I initially travelled to Morocco with G Adventures in 2011, and I was told that the tagine was initially used by nomads in North Africa for making food over a fire. By slow-cooking meat like this, a lower quality or tougher meat can be used, providing another practical reason for using the stoneware dish.
But who introduced this dish to the nomadic tribes who first used it? Or was it invented in Morocco itself? According to the (insanely expensive) Encyclopedia of Kitchen History by Mary Ellen Snodgrass, the tagine dates back to Harun al Rashid, a late eighth-century ruler of the Islamic empire. Foods cooked tagine-style appeared in The Thousand and One Nights in the ninth century.
Other articles refer to portable ovens from the Roman empire that are similar in function to tagines, some even showing recognizable North African forms like a fluted lid – one that was quite different from pottery found in Britain. As with the tagine, they were used over an open fire. Like with fish sauce (see here), there is no one resolute thesis on the exact origin.
Regardless, what makes the tagine so interesting is not just that beautiful clay pot or its graceful shape, but also the influences of what goes into it from within Morocco. Over the years, with the trade of spices and conquering of nations, the recipes of the country have evolved to reflect the passing of time and goods. Though the pot itself is used in Tunisia, when “tagine” is found on a Tunisian menu, it actually refers to a different meal altogether, one that resembles a frittata instead of the Moroccan style braised meat and vegetable dish.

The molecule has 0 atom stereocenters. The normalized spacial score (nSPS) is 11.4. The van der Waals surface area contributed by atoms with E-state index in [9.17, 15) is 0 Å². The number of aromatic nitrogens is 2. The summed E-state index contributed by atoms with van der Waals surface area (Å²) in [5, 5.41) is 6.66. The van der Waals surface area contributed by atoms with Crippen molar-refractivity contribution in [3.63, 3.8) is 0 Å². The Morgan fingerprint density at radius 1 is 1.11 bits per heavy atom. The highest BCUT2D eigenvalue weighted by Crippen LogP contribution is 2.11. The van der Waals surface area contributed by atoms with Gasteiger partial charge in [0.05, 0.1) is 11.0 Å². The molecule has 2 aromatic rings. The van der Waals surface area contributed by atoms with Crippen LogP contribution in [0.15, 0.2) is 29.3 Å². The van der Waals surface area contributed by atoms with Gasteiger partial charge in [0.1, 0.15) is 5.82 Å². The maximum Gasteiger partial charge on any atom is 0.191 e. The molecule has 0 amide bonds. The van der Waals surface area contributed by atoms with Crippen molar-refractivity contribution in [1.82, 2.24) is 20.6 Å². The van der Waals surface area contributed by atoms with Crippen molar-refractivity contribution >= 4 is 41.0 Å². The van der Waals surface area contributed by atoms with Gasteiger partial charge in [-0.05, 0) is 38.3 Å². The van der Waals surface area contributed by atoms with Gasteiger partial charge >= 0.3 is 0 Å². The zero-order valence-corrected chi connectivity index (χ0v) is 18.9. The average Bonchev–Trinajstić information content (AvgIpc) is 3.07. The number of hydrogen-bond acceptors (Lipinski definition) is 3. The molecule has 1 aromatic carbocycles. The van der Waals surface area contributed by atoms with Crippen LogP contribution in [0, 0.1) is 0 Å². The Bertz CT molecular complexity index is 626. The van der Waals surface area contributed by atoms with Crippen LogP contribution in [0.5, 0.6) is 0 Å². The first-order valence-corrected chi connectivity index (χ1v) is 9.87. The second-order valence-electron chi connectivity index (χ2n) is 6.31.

In Tagines & Couscous, cookbook author Ghillie Basan traces the flavours of the Moroccan tagine.
“Although originally a Berber dish, the tagine has evolved with the history as waves of Arab and Ottoman invaders, Moorish refugees from Andalusia and French colonialists have left their influences on the cuisine. Classic tagines include combinations of lamb with dried prunes or apricots; chicken with preserved lemon and green olives; duck with dates and honey; and fish cooked with tomatoes, lime, and cilantro.”
One thing is certain: the tagine makes for not only a wonderful vessel for cooking meats, but also for experimenting with different cuts and spices and combinations. I’ve enjoyed cooking lamb and prunes and lemon, as well as chicken hidden under a pile of honey, cinnamon, cumin, and cayenne. And for those with a big appetite, breaking a half a dozen eggs into the base of the tagine and adding peeled, diced tomatoes, fresh herbs, and some smoked paprika and cumin, makes for a delicious breakfast that cooks itself while you wait.
Try tagine for yourself in Morocco G Adventures runs a number of departures encompassing a wide range of departure dates and activities to cater for different tastes. We’re thrilled at the prospect of showing you this big blue planet of ours — check out our small group trips here.